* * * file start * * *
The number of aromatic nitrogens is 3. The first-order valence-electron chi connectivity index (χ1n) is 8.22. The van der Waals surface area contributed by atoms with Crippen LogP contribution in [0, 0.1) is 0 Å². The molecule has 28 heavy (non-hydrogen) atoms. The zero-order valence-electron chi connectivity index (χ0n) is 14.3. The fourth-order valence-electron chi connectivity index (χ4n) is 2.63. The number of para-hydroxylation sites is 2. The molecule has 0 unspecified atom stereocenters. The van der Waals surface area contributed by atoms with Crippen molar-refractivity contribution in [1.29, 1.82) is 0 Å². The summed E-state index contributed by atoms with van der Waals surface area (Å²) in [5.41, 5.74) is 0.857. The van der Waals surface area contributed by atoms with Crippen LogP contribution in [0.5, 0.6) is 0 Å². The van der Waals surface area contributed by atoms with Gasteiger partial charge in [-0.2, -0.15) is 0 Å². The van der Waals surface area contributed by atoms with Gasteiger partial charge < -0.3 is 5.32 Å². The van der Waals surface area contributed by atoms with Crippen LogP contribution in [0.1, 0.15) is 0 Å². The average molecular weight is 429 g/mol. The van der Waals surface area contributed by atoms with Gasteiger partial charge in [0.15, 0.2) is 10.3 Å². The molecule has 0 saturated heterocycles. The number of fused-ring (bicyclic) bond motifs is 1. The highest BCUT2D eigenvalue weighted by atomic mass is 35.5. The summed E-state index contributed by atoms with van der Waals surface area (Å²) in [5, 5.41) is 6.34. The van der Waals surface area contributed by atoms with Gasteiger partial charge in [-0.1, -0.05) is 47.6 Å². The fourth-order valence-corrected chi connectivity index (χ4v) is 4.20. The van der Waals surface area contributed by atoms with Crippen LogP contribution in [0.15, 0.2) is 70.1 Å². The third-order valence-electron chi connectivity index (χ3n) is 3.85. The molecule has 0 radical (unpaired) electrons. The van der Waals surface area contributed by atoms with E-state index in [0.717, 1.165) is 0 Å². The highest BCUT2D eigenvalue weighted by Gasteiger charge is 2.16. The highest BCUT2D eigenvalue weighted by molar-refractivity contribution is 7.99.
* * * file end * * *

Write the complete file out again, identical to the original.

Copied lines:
The number of aromatic nitrogens is 3. The first-order valence-electron chi connectivity index (χ1n) is 8.22. The van der Waals surface area contributed by atoms with Crippen LogP contribution in [0, 0.1) is 0 Å². The molecule has 28 heavy (non-hydrogen) atoms. The zero-order valence-electron chi connectivity index (χ0n) is 14.3. The fourth-order valence-electron chi connectivity index (χ4n) is 2.63. The number of para-hydroxylation sites is 2. The molecule has 0 unspecified atom stereocenters. The van der Waals surface area contributed by atoms with Crippen molar-refractivity contribution in [1.29, 1.82) is 0 Å². The summed E-state index contributed by atoms with van der Waals surface area (Å²) in [5.41, 5.74) is 0.857. The van der Waals surface area contributed by atoms with Crippen LogP contribution in [0.5, 0.6) is 0 Å². The van der Waals surface area contributed by atoms with Gasteiger partial charge in [-0.2, -0.15) is 0 Å². The van der Waals surface area contributed by atoms with Gasteiger partial charge < -0.3 is 5.32 Å². The van der Waals surface area contributed by atoms with Crippen LogP contribution in [0.1, 0.15) is 0 Å². The average molecular weight is 429 g/mol. The van der Waals surface area contributed by atoms with Gasteiger partial charge in [0.15, 0.2) is 10.3 Å². The molecule has 0 saturated heterocycles. The number of fused-ring (bicyclic) bond motifs is 1. The highest BCUT2D eigenvalue weighted by atomic mass is 35.5. The summed E-state index contributed by atoms with van der Waals surface area (Å²) in [5, 5.41) is 6.34. The van der Waals surface area contributed by atoms with Gasteiger partial charge in [-0.1, -0.05) is 47.6 Å². The fourth-order valence-corrected chi connectivity index (χ4v) is 4.20. The van der Waals surface area contributed by atoms with Crippen LogP contribution in [0.15, 0.2) is 70.1 Å². The third-order valence-electron chi connectivity index (χ3n) is 3.85. The molecule has 0 radical (unpaired) electrons. The van der Waals surface area contributed by atoms with E-state index in [0.717, 1.165) is 0 Å². The highest BCUT2D eigenvalue weighted by Gasteiger charge is 2.16. The highest BCUT2D eigenvalue weighted by molar-refractivity contribution is 7.99.